Types And Causes Of Hypertension

Essential or primary hypertension is defined as a medical condition denoted by consecutive high (above 140/90 mmHg) blood pressure readings in the absence of a known causal disease.14 It is the result of elevated arterial pressure associated with increased cardiac output, total peripheral resistance, or both.15 Unfortunately, mystery exists about the causes and treatment of this form, even though 95% of all hypertensive patients have essential hypertension.9 Primary hypertension affects approximately one-third of the world's adult population.4

Secondary hypertension is the sudden onset of high blood pressure in children or people over the age of 50.9 A mere 5% of those with hypertension have the secondary type.9 Systemic arterial hypertension is one of the most common cardiovascular diseases of industrialized populations. It affects approximately 20% of adults in these societies, and the percentage is higher among the elderly and blacks.15 Males were at higher risk to develop hypertension, but greater risks for women have been noted in the past decade.16 Malignant hypertension is the most severe form. It progresses rapidly and proves fatal within 5 years for 90% of its patients.9

Essential hypertension can result from narrowed arteries, from circulation of a greater-than-normal volume of blood through the body, or a combination of both factors.12 Arteriosclerosis is a narrowing of the smaller arteries recognized as a major pathophysiological change in essential hypertension.17 In order to function well, arteries must have elasticity. Serotonin occurs naturally in the body and is believed responsible for causing constriction of the large arteries while causing arterioles and large veins to vasodilate.18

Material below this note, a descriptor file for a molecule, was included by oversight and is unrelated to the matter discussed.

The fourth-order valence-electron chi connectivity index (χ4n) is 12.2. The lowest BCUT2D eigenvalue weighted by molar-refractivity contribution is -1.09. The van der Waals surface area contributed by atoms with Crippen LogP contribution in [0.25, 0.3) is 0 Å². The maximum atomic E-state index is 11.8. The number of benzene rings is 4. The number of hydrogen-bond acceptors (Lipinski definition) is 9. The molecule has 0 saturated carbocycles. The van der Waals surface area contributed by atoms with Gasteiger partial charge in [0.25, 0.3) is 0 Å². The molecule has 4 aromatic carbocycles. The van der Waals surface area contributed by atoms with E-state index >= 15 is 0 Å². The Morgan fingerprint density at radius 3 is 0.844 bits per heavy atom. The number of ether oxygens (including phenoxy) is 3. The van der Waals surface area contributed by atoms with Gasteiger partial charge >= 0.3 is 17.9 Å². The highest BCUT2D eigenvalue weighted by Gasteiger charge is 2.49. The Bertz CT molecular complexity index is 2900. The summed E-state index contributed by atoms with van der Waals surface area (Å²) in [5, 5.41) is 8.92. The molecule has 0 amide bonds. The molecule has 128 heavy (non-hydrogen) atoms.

The sympathetic nervous system or insulin resistance can also cause hypertension.19 Abnormal renin that triggers angiotensin21 and oxidation that produces aldosterone21 are further risk factors.19 Other causes of clinical variable hypertension are physiologic variables.22 The first is vascular tone, which establishes the elastic properties of veins and arteries, vessel diameter, and vascular resistance.22 Additional variables causing high blood pressure are inotropic state and heart rate.22 Hypertension can result also from the use of drugs, medications, and other substances such as oral contraceptives, nonsteroidal anti-inflammatory drugs, licorice, cocaine, and amphetamines.23

Obesity and diet factors are other issues considered as causes for hypertension because 50% of obese people have hypertension.9 Possible dietary causes for hypertension include high intake of salt and fats.24 Processed foods and many snack foods are high in sodium content. Although modern society embraces the fast food concept, fast foods may not be as healthy as we want or need. Actions to promote awareness of the risks associated with this type of daily dietary intake have met with resistance. "The possible loss of income to the salt and soft-drink industries that might follow moderate sodium reduction has led to the formation of lobbying operations in several countries that work against efforts to reduce sodium intake." 25

An elevated level of dietary salt (NaCl) is thought to be a cause of hypertension. By the late 1940s, the role of dietary salt as a cause of hypertension had been studied and debated for over 100 years.26 "The prevalence of hypertension and its consequences is [sic] linearly linked to dietary salt intake in societies throughout the world."27

Endothelial cells are important mediators of vasoconstriction and vasodilatation. This mediation is brought about by the production of nitric oxide (a vasodilator) by the endothelium.2829 Inhibition of platelet aggregation relaxation are some ways nitric oxide can affect the body.30 Alterations in L-arginine, a compound that forms nitric oxide, can lead to a decrease in nitric oxide production and high blood pressure. While not directly related to nitric oxide, cyclooxygenase (COX) can cause vascular damage by producing superoxide anions and prostanions31 (see Figure 10.1).

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